Re: estimating page count for SW user guide

Subject: Re: estimating page count for SW user guide
From: "Anthony Markatos" <tonymar -at- hotmail -dot- com>
To: debbie_pesach -at- attune-networks -dot- com, techwr-l -at- lists -dot- raycomm -dot- com
Date: Mon, 29 Nov 1999 10:39:25 PST

Debbie Pesach asks:

How do you estimate the page count for a new printed software User Guide (that isn't based on any existing documentation)? I'm looking for some ways to estimate my project.

Tony Markatos responds:

I create data-flow diagrams to "chunk" the system into tasks.
The data-flow diagrams tell me if I have properly partitioned the system: each task should not have more than four or five inputs and outputs (total combination). (Note: These inputs and outputs are also called interfaces.)

I know, from experience, that, if a task has four or five interfaces, I will need to create about a page or two of procedural text (not including any systems overview material). If less, usually a page or less.

My estimate is now a matter of simple arithmetic. You will be surprised at how accurate such an estimate is (and therefore, how comfortable you feel with it).

Debbie Pesach says:

[The author of a well know book on book managing documentation projects] ..recommends breaking out the various tasks that will be documented......

Tony Markatos responds:

Lets stop here for a second. How are you supposed to "break out" the tasks? Only data-flow diagrams rigorously GUIDE you through this all-important activity. Such guidance is very important for new products and larger scale projects: In such situations, just identifying what the tasks are is a very daunting task - it so easy to miss important stuff.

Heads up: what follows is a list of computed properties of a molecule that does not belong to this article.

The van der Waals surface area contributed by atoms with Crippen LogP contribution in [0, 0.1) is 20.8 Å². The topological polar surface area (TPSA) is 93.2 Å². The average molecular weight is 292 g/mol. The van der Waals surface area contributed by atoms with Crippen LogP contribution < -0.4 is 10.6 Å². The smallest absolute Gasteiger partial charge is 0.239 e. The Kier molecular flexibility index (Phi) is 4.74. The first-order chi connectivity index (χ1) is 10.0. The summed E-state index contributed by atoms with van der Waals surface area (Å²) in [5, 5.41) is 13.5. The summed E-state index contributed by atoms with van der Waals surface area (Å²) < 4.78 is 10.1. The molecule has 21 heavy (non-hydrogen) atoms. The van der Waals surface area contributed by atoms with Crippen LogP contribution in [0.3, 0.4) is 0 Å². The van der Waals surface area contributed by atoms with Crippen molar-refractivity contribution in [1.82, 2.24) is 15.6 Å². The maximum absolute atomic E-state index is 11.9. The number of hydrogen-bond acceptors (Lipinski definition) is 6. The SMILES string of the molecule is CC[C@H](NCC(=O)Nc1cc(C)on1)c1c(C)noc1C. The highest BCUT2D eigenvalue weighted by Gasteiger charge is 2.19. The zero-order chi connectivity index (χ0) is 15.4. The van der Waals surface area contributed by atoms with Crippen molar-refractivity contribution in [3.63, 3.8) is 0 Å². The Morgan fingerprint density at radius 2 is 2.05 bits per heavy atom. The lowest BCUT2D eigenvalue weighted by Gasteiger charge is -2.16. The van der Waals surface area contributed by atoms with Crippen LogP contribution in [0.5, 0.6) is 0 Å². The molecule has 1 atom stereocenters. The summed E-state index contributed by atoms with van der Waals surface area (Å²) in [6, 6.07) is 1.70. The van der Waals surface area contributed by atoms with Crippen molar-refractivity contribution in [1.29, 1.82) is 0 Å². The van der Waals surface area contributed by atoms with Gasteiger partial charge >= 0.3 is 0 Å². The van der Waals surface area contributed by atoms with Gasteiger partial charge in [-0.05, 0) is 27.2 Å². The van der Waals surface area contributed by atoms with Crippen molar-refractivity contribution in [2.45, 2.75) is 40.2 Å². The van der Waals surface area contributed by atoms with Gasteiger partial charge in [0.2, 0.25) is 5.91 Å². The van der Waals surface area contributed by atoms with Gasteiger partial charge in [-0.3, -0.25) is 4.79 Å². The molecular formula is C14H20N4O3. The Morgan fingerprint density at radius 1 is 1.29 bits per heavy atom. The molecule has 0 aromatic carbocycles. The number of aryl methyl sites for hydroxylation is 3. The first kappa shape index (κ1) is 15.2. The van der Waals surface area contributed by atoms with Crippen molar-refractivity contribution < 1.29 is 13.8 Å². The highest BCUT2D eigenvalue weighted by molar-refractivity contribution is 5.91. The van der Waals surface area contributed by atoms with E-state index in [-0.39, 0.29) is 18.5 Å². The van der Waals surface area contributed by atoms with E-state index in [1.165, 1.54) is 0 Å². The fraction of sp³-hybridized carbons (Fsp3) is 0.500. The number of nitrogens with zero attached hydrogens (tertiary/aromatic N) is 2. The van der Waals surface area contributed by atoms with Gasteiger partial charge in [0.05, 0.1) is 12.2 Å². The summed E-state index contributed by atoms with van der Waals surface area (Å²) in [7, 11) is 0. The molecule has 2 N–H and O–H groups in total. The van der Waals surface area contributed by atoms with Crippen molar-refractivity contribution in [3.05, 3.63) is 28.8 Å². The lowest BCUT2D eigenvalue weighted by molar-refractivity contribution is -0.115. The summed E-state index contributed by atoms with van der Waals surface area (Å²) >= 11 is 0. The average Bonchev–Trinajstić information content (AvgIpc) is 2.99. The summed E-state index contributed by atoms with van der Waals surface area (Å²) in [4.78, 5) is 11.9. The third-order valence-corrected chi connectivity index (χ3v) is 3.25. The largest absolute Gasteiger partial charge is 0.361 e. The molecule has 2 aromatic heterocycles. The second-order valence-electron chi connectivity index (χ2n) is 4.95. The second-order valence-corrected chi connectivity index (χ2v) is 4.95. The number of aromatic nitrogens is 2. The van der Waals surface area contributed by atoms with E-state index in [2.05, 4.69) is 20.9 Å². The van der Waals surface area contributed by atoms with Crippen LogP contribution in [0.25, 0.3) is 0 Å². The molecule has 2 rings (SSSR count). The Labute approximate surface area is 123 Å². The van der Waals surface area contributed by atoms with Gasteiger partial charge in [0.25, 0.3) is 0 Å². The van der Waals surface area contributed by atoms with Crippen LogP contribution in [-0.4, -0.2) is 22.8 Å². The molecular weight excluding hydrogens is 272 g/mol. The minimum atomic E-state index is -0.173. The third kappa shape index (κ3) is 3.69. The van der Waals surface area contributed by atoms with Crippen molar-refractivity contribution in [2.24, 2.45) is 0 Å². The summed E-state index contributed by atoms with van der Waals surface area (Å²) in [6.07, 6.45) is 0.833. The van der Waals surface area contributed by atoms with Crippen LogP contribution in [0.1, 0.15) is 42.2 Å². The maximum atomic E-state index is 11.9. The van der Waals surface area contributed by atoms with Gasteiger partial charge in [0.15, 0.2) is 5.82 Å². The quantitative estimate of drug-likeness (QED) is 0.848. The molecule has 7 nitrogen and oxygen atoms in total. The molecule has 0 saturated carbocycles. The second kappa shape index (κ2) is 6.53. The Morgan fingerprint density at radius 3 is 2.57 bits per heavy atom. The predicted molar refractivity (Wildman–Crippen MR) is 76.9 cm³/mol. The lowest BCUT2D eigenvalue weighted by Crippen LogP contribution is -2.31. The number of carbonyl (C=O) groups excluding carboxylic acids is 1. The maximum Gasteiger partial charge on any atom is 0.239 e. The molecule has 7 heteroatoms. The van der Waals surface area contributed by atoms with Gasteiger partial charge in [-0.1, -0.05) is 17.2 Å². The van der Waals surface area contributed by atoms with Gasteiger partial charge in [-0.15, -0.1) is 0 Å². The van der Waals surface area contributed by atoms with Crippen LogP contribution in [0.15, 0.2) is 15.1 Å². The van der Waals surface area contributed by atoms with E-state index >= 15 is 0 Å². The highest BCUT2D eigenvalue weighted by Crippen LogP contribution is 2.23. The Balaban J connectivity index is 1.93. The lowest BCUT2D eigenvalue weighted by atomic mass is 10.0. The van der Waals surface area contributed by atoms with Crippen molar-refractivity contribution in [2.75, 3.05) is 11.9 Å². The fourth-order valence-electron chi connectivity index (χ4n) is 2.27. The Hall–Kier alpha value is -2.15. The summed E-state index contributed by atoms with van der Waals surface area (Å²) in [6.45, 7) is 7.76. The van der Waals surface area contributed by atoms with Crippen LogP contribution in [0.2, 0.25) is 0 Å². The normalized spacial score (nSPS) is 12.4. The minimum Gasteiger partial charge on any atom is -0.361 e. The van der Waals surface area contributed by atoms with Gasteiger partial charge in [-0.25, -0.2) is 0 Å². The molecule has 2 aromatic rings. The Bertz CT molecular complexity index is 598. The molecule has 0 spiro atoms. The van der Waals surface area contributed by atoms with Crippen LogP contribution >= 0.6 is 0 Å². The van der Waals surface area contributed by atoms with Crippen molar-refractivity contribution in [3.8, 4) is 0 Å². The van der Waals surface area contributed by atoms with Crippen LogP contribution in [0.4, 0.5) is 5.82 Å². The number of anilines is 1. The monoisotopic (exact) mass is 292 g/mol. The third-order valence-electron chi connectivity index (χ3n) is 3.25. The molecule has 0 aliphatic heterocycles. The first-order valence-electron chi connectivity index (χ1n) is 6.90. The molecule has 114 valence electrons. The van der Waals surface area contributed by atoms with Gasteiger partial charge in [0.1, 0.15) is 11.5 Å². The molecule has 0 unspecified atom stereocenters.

Debbie Pesach continues:

...and then deciding on their relative level of difficulty.

Tony Markatos responds:

How do you decide a task's "relative level of difficulty"? By "gut feel"? For new products and larger scale projects, prior experience can be of very little value. And "gut feel" has severe limitations.

Using my (above mentioned) estimation methodology, the relative level of task difficulty is very formally determined - by evaluating interface complexity. You will find that such a rigorous formal analysis can make a tremendous difference in terms of the accuracy of your estimate.

Debbie Pesach says:

Then [using the popular methodology] you are supposed to create a thumbnail sketch of a sample chapter section to determine an average page count needed for an "average" task. Multiply this by the average number of tasks, add in other content (TOC, index, front matter, etc.) and you have a general book estimate.

Tony Markatos responds:

Again, this is all based on some sort of touchy-feely guess. No rigorous formal calculation comes into play. And for new products or larger-scale projects, such an approach soon becomes very shaky.

Tony Markatos
(tonymar -at- hotmail -dot- com)

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